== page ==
When AIDS became an epidemic back in the 1980s it was something that people simply did not want to talk about. It was as though even discussing the subject somehow put one at risk for contracting the newly discovered virus, and it took quite a number of years before even the news media seemed comfortable discussing the subject.
The same is true now with respect to anal cancer. As a survivor of anal cancer (twice) I tend to pay particular attention to media accounts, print or otherwise, of this disease.
In the case of Farrah Fawcett, who passed away from anal cancer in June 2009, there were very few reporters who even used the word anal. In most cases it was referred to as colon cancer which a totally separate disease. Those who did report it as anal cancer appeared visibly uncomfortable even using the word.
HPV (human papillomavirus) is responsible for greater than 90 percent of anal cancers, a disease all too often misdiagnosed as bleeding hemorrhoids. In addition to the protection offered against cervical, vaginal and vulvar cancer in women and penile cancer in men, the United States Food and Drug Administration has recently approved the Gardasil vaccine for use in the protection against anal cancer as well.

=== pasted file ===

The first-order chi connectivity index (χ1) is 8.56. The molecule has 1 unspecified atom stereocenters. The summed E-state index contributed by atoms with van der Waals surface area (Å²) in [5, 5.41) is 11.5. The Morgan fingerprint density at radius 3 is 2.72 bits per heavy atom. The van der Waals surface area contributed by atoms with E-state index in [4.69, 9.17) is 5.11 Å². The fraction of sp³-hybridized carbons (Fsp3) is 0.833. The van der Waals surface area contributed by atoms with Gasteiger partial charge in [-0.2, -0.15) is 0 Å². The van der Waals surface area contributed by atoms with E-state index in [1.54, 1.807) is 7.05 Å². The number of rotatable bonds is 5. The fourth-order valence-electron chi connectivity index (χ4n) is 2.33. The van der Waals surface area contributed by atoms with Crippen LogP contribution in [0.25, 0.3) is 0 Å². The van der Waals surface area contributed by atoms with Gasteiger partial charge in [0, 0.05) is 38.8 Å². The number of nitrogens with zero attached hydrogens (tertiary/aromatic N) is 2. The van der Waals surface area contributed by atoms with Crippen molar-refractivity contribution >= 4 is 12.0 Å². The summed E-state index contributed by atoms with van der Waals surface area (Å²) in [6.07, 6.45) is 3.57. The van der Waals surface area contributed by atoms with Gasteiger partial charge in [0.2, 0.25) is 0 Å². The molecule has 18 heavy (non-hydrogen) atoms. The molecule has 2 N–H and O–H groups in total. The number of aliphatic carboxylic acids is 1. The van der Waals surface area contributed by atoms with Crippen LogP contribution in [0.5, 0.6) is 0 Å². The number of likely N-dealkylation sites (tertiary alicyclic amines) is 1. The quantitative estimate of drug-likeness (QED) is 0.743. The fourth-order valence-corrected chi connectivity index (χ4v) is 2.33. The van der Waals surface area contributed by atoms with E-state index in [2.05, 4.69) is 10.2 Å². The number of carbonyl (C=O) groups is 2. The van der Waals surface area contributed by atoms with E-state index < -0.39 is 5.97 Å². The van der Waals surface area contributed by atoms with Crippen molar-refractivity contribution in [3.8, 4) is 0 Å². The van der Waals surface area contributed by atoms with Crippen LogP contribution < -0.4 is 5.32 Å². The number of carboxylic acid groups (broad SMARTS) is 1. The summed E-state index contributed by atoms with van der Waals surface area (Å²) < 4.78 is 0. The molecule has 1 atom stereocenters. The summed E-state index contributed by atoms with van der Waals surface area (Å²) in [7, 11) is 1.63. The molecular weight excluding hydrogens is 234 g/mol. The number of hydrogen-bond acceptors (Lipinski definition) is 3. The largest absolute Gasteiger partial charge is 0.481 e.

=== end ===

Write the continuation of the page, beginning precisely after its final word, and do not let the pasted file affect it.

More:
We cannot adequately address the subject when there is difficulty even mentioning it. This needs to be viewed for what it is, simply another body part. It is unfortunate that most people who have even heard of HPV make no other connections beyond that of cervical cancer.
I believe this is due in large part to the Gardasil commercials which first introduced most people to the term HPV. At that time, the vaccine was only approved for protection against cervical cancer, however much has changed in the five years since Gardasil became available. Unfortunately, there has not been another wave of commercials updating people regarding the many other cancers which HPV has now been shown to cause, and many physicians do not provide this information to their patients either.
The Centers for Disease Control estimated that some 20 million Americans have HPV. It is the single most common sexually transmitted infection making clear the need to address HPV-induced anal cancer now and not years down the road. We simply cannot allow our underlying discomfort to delay discussion of the subject as happened with the AIDS virus.
There are over 100 strains of HPV, 40 of which affect the genital tract. With a vaccine available to protect from anal cancers caused by the two most aggressive high risk strains of the virus (16 and 18), the sooner people are made aware of this availability the better.
Bonnie Diraimondo is a registered nurse and author of the book Any Mother's Daughter. She is an expert in the area of HPV and advocates on behalf of patients.